How to have an Amicable Divorce

How to have an amicable divorce

By Carlin Peton

Amicable divorces or ‘peaceful divorces’ are the majority of the time, seen as a bit of a myth. Many losses are experienced towards the end of a relationship, loss of home, security, finance, comfort, intimacy which can cause hostility and upset during the divorce process.

However, there are some strategies to approaching divorce in order to reach a peaceful and amicable agreement which we have laid out for you:

1. Full and frank disclosure

Full and frank disclosure is key in relation to sorting out the financial matters relating to the divorce for both parties. Playing ‘dirty tricks’ and hiding assets will only make the process more hostile and protracted which in turn will incur further costs. Class always wins.

2. Don’t take it personally

Don’t take it personally if your spouse is being negative or detrimental towards you. Tit for tat should be avoided at all costs as it doesn’t achieve anything and makes for reaching an amicable settlement more difficult.

 3. Take your time.

It will take some time to process your divorce emotionally and to allow yourself time to make decisions. Don’t feel pressured into making any decisions.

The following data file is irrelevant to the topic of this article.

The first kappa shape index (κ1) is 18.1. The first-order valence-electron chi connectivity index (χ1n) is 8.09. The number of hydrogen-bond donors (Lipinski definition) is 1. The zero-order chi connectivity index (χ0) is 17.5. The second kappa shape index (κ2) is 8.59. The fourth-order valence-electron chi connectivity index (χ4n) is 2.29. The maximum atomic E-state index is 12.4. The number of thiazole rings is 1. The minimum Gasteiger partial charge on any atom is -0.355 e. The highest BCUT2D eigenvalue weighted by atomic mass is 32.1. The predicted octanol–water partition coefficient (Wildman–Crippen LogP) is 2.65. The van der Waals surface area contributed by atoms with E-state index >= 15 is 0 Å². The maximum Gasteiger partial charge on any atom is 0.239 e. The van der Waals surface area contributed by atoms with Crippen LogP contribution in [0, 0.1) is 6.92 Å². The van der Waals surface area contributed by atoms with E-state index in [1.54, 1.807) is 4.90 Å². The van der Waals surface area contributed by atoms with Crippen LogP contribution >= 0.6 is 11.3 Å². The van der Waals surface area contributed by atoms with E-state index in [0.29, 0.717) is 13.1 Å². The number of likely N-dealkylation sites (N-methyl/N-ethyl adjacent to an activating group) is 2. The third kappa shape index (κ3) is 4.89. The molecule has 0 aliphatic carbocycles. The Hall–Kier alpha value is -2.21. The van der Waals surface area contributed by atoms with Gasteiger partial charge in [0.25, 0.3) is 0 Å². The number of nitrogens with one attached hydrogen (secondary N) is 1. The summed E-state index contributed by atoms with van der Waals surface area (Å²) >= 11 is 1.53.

4. Seek help in the form of therapists and counsellors.

It’s a gruelling time when emotions are raw and reaching out to third parties who can assist you with easing the emotional impact of the divorce process should be encouraged.

5. Practice self-care.

Eat and sleep well. Take time to rest, meditate and exercise. You will find it easier to make decisions about the divorce process if you are well rested and healthy.

6. Practice gratitude every day.

It’s easy to let negativity consume you. Think of things every day that you are grateful for and your entire perspective will change.

7. Keep children at the forefront

Keep children at the forefront of your mind and both parents should co-parent in a constructive and positive way. Fighting over parenting issues will make an amicable divorce unlikely.

8. Get legal advice as early on as possible.

This doesn’t mean that you will have to go to court to ‘battle it out.’ In fact, court proceedings should be avoided wherever possible due to the significant costs and stress involved. Legal advice will help to streamline the process and focus the issues between you and your spouse which will make reaching a financial settlement at the earliest opportunity more likely, which in turn will save costs.

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